Google will let publishers hide content from Bard. Does Microsoft do the same with Bing?

Google Bard on Android
(Image credit: Future)

What you need to know

  • Google has launched a new opt-out experience dubbed Google-Extended, which will help publishers restrict Bard from using their content to generate responses. 
  • The company indicated that this new feature is designed to help publishers establish more control over their content.
  • The emergence of AI and chatbots has negatively impacted website traffic, revolutionizing how people run searches while using the web.

The emergence of AI and chatbots has revolutionized how users interact with the web, especially when running searches. It's now possible to get tailored answers within chatbots. 

While this is an impressive feat, it has raised much concern among publishers and the media. This is because chatbots scour the internet for information and package it as per the user's prompt. The main issue is how these companies will compensate websites and publishers for the information chatbots pick from them. There's also the issue of attribution.

Google seems to be listening to the publishers' plight and is now rolling out a new control dubbed Google-Extended. It will let publishers restrict Bard from accessing and using their content to generate responses.

As highlighted by Google, the feature is part of its robots.txt indexing file that publishers can leverage and include in their site's documentation to inform Google not to use their content to "help improve Bard and Vertex AI generative APIs, including future generations of models that power those products."

According to Danielle Romain, Google's VP of Trust, the company decided to incorporate this new addition to its AI ventures to provide publishers with more control over how their content is used "for emerging generative AI use cases."

Analysis: Google on Microsoft's neck

(Image credit: Daniel Rubino)

Chatbots like Bard and Bing Chat heavily rely on information from websites when giving responses to queries. This has raised much concern among publishers and the media, and for good reason.

Chatbots pick information from multiple websites and present it in a compact and summarized format, including all the necessary information. This has greatly impacted how end-users interact with search while using the web, negatively impacting website traffic.

Google has made a step in the right direction by giving publishers control over how the AI chatbots interact with their content. Microsoft made a similar move last week, adding a new set of tools designed to help publishers "control indexing and snippet length on Bing."

The company revealed that this move aims to help publishers establish more control over how their content is being used on the web. Publishers will have access to a wide variety of controls that will help them determine how Bing Chat uses their content, as listed below by Microsoft:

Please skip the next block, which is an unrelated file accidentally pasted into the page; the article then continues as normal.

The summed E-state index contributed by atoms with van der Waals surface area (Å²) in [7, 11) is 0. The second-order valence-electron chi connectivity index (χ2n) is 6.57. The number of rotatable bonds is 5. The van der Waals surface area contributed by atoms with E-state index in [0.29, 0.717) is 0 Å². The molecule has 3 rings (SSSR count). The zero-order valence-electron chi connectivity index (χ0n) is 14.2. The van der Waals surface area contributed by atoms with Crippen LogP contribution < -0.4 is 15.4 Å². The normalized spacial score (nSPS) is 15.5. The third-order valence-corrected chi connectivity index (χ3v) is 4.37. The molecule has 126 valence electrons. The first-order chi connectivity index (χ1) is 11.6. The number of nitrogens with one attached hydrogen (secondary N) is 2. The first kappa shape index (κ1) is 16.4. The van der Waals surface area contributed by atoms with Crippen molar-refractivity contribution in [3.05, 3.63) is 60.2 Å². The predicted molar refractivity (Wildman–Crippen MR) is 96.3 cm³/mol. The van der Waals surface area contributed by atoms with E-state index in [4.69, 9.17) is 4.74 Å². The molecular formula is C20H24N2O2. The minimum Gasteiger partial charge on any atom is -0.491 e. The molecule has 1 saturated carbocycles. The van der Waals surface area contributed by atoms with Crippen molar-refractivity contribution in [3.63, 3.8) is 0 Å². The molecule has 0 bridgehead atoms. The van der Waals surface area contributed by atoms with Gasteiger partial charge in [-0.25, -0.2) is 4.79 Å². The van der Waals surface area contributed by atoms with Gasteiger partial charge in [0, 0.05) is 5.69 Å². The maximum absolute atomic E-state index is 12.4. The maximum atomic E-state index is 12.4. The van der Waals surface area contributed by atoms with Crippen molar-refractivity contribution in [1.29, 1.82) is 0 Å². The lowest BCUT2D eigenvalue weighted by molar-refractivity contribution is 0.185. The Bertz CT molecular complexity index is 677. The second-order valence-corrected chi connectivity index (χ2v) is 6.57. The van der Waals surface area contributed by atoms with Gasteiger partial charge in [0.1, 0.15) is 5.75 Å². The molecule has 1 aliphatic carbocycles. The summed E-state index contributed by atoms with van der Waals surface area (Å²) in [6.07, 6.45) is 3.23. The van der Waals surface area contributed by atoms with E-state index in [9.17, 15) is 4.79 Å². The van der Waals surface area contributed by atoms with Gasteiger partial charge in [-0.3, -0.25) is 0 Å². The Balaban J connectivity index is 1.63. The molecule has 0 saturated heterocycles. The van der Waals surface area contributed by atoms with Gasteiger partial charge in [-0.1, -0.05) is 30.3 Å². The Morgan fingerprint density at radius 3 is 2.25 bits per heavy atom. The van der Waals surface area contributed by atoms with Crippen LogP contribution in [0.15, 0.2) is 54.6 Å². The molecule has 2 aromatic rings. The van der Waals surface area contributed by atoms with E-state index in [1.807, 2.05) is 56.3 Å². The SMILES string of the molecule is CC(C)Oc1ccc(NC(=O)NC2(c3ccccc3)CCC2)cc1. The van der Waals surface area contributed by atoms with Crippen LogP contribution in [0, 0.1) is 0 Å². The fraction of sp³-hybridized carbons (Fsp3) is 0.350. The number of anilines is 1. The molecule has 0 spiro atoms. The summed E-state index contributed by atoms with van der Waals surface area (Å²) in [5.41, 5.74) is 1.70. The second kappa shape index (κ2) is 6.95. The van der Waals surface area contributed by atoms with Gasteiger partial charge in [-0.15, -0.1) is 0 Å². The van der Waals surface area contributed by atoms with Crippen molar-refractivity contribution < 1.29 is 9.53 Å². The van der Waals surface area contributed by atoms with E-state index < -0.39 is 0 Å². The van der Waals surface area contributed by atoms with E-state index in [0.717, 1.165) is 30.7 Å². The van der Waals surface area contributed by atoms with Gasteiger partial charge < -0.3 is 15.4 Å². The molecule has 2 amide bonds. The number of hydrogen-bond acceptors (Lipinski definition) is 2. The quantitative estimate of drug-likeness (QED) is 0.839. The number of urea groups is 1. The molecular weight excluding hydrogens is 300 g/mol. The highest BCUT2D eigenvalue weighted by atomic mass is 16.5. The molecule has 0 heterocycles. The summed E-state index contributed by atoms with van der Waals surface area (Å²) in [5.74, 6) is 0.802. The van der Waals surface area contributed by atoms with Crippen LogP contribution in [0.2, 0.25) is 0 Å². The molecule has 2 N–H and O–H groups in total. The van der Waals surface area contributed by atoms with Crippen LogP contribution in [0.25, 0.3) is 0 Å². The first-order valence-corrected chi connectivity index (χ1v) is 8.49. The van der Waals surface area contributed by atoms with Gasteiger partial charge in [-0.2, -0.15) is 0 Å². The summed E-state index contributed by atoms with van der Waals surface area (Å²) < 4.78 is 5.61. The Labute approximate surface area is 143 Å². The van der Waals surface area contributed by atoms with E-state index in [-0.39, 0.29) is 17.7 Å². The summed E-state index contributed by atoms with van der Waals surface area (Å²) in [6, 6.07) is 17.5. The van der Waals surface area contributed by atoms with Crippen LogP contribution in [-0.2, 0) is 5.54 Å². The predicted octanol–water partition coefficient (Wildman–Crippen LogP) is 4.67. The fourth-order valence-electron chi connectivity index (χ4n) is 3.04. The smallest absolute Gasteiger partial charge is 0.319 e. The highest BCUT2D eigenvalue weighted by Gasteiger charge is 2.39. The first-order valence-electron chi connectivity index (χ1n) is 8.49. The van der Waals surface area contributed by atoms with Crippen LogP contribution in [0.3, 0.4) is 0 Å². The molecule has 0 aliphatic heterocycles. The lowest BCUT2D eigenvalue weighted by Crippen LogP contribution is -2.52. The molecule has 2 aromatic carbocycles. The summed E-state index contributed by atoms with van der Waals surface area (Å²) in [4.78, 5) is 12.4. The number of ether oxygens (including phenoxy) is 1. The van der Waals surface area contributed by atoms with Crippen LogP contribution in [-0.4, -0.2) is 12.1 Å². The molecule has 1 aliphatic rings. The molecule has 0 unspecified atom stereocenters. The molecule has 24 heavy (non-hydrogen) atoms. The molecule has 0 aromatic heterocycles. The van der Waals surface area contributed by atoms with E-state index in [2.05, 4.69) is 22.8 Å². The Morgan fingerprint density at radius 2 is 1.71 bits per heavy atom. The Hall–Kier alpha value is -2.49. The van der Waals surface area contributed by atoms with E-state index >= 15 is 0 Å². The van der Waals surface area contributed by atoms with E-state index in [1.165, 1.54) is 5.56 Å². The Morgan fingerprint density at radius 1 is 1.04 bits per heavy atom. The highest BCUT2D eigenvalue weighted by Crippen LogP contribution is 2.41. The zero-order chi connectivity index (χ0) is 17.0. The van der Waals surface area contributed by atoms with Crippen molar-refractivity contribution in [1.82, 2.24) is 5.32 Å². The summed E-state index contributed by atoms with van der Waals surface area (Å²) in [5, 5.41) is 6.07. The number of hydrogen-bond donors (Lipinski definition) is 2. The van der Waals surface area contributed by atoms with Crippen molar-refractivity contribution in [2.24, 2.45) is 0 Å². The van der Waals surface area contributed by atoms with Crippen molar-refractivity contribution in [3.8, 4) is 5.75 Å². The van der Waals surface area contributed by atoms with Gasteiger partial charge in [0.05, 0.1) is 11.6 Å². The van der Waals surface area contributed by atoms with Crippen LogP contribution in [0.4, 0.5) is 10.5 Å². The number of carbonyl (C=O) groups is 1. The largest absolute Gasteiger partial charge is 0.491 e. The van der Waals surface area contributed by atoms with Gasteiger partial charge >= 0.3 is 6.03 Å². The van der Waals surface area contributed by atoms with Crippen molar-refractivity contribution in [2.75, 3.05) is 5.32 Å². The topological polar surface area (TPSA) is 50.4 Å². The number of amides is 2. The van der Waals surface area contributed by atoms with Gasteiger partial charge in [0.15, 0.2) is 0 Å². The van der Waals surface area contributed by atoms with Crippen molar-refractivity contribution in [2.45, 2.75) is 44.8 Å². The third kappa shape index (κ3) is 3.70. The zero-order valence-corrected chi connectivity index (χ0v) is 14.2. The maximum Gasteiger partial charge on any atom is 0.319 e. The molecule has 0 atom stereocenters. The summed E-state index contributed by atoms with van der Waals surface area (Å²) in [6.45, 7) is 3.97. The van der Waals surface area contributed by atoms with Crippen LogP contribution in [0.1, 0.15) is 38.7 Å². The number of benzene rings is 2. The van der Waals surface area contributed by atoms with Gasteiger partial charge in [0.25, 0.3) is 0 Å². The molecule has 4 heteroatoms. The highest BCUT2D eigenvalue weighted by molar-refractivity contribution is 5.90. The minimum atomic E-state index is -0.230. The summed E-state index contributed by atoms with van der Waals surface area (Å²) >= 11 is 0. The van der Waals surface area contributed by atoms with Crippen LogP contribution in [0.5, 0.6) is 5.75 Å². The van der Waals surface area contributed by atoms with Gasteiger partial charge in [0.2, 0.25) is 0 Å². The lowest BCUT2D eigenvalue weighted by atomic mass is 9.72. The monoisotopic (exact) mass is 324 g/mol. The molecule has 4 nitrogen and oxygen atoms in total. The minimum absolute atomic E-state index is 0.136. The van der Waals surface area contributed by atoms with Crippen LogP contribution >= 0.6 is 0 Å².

• No action is needed to remain in Bing Chat. Content without NOCACHE tag and without NOARCHIVE tag may be included in Bing Chat answers and will benefit from AI's ability to generate more helpful answers and to increase your ranking opportunities in Bing Chat; site content may be used in training our generative AI foundation models.
  • Content with the NOCACHE tag may be included in Bing Chat answers. We will only display URL/Snippet/Title in the answer; Going forward, for content in our Bing Index that is labeled NOCACHE, only URLs, Titles and Snippets may be used in training Microsoft’s generative AI foundation models.
  • Content tagged NOARCHIVE will not be included in Bing Chat answers, not be linked to in the answers. Going forward, for content in our Bing Index that is labeled NOARCHIVE, we will not use the content for training Microsoft’s generative AI foundation models.
  • If content has both NOCACHE and NOARCHIVE tags, we will treat it as NOCACHE.

At the beginning of the year, Microsoft responded to the woes of publishers by introducing a new compensation scheme. The scheme is in place to ensure that publishers are compensated every time Bing Chat picks information from their websites. Microsoft further added that its top priority is to "drive more traffic to publishers in this new world of search."

It's worth noting that if you opted for the option of not letting Google's AI-powered chatbot, Bard, use your content when generating responses, and it will also apply to future models that will come up. It'll also be interesting to see how this change will impact the chatbot's accuracy.

Do you think publishers having more control over their content will harm the accuracy of chatbots? Let us know in the comments. 

UPDATE ON SEPTEMBER 29, 2023: The article has been updated with information about Microsoft's options for webmasters to control the usage of their content in Bing Chat.

Kevin Okemwa

Kevin Okemwa is a seasoned tech journalist based in Nairobi, Kenya with lots of experience covering the latest trends and developments in the industry at Windows Central. With a passion for innovation and a keen eye for detail, he has written for leading publications such as OnMSFT, MakeUseOf, and Windows Report, providing insightful analysis and breaking news on everything revolving around the Microsoft ecosystem. You'll also catch him occasionally contributing at iMore about Apple and AI. While AFK and not busy following the ever-emerging trends in tech, you can find him exploring the world or listening to music.